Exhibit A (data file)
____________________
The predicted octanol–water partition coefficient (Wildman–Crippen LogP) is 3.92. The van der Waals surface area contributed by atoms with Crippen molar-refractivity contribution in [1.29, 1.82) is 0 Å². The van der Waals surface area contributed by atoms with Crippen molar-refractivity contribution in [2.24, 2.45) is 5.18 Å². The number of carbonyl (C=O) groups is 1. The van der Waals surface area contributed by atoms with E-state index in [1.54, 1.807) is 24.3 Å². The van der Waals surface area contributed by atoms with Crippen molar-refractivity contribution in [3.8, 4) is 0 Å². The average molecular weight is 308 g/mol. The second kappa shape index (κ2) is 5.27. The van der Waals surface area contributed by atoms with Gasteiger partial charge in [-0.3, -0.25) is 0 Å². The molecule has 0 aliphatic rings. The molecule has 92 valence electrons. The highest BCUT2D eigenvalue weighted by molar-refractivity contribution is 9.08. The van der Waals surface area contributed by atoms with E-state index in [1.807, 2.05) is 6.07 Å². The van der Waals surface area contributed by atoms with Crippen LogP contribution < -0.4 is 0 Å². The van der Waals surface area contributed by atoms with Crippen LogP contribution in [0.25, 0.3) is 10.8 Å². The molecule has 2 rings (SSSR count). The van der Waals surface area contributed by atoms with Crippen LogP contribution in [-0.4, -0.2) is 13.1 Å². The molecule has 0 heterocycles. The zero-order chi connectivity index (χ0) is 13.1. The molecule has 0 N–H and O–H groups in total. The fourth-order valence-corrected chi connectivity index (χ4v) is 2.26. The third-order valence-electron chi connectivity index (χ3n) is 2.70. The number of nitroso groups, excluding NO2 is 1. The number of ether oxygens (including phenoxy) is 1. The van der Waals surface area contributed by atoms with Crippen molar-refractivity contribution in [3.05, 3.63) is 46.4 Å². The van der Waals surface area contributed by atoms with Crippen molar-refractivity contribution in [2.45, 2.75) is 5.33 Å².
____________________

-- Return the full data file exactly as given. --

The predicted octanol–water partition coefficient (Wildman–Crippen LogP) is 3.92. The van der Waals surface area contributed by atoms with Crippen molar-refractivity contribution in [1.29, 1.82) is 0 Å². The van der Waals surface area contributed by atoms with Crippen molar-refractivity contribution in [2.24, 2.45) is 5.18 Å². The number of carbonyl (C=O) groups is 1. The van der Waals surface area contributed by atoms with E-state index in [1.54, 1.807) is 24.3 Å². The van der Waals surface area contributed by atoms with Crippen molar-refractivity contribution in [3.8, 4) is 0 Å². The average molecular weight is 308 g/mol. The second kappa shape index (κ2) is 5.27. The van der Waals surface area contributed by atoms with Gasteiger partial charge in [-0.3, -0.25) is 0 Å². The molecule has 0 aliphatic rings. The molecule has 92 valence electrons. The highest BCUT2D eigenvalue weighted by molar-refractivity contribution is 9.08. The van der Waals surface area contributed by atoms with E-state index in [1.807, 2.05) is 6.07 Å². The van der Waals surface area contributed by atoms with Crippen LogP contribution < -0.4 is 0 Å². The van der Waals surface area contributed by atoms with Crippen LogP contribution in [0.25, 0.3) is 10.8 Å². The molecule has 2 rings (SSSR count). The van der Waals surface area contributed by atoms with Crippen LogP contribution in [-0.4, -0.2) is 13.1 Å². The molecule has 0 heterocycles. The zero-order chi connectivity index (χ0) is 13.1. The molecule has 0 N–H and O–H groups in total. The fourth-order valence-corrected chi connectivity index (χ4v) is 2.26. The third-order valence-electron chi connectivity index (χ3n) is 2.70. The number of nitroso groups, excluding NO2 is 1. The number of ether oxygens (including phenoxy) is 1. The van der Waals surface area contributed by atoms with Crippen molar-refractivity contribution in [3.05, 3.63) is 46.4 Å². The van der Waals surface area contributed by atoms with Crippen molar-refractivity contribution in [2.45, 2.75) is 5.33 Å².